Candidates were allowed to pass off the tuner’s scale as their own, and to obtain certificates to which, the E.T.C. claimed, they were not in equity entitled. Every sound produced was the tuner’s and not the candidate’s. Famous examiners, such as the late Sir Frederick Bridge, had wrongly passed thousands of candidates in keyed instrument examinations. From the point of view of the E.T.C., the candidates were not really examined at all.

The magistrate added that if it was thought that the examiners’ knowledge was insufficient then civil proceedings might be undertaken.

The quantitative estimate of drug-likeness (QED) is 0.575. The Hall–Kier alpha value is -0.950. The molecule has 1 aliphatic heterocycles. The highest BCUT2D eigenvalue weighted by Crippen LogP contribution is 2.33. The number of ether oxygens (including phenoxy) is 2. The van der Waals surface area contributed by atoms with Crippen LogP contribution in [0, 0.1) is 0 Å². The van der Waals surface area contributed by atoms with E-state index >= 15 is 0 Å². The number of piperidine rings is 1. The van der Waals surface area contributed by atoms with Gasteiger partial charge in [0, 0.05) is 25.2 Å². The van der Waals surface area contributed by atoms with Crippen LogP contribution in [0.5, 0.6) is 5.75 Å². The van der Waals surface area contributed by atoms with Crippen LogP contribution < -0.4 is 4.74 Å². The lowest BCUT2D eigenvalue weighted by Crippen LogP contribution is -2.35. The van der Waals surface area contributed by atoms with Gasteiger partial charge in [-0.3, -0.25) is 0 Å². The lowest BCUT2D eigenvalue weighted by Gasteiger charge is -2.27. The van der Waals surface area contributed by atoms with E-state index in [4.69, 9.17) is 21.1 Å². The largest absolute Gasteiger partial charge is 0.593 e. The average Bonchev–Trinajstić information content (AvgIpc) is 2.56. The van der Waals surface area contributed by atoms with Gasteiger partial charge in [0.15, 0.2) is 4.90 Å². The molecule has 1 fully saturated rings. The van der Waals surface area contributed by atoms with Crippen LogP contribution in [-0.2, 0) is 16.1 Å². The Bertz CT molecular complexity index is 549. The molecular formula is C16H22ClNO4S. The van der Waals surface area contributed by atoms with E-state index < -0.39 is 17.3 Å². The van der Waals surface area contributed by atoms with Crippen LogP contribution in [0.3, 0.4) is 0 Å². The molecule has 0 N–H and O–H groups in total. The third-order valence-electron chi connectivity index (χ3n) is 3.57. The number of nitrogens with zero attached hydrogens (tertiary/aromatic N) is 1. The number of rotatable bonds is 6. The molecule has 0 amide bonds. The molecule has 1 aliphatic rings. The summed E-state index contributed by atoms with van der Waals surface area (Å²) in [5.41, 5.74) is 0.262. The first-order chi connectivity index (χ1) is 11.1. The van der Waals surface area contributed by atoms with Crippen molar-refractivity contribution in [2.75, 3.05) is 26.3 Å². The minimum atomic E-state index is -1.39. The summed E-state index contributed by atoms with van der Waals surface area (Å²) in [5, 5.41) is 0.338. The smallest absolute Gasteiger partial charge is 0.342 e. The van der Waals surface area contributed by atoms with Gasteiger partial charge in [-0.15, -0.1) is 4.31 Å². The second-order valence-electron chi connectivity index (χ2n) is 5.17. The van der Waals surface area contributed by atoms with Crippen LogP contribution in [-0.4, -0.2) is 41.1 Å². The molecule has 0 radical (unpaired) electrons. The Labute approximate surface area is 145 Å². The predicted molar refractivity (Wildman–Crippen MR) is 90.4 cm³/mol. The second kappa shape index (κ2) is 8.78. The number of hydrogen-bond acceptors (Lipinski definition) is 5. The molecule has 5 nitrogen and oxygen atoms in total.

“We have only once before heard of the Equal Temperament Committee — a long while ago — and we were, and are still, vague as to its aims,” noted the Musical Times. “We had imagined it to be a learned Society that met from time to time to exchange light and airy chat about ratios, partials, mesotonics, and other temperamental details. But it seems that it is a body with a Mission, though we are not clear what that Mission is. Judging from the Bow Street evidence, the Committee’s aim is to make ‘Every Musician His Own Tuner’ — which seems rather rough on real tuners.”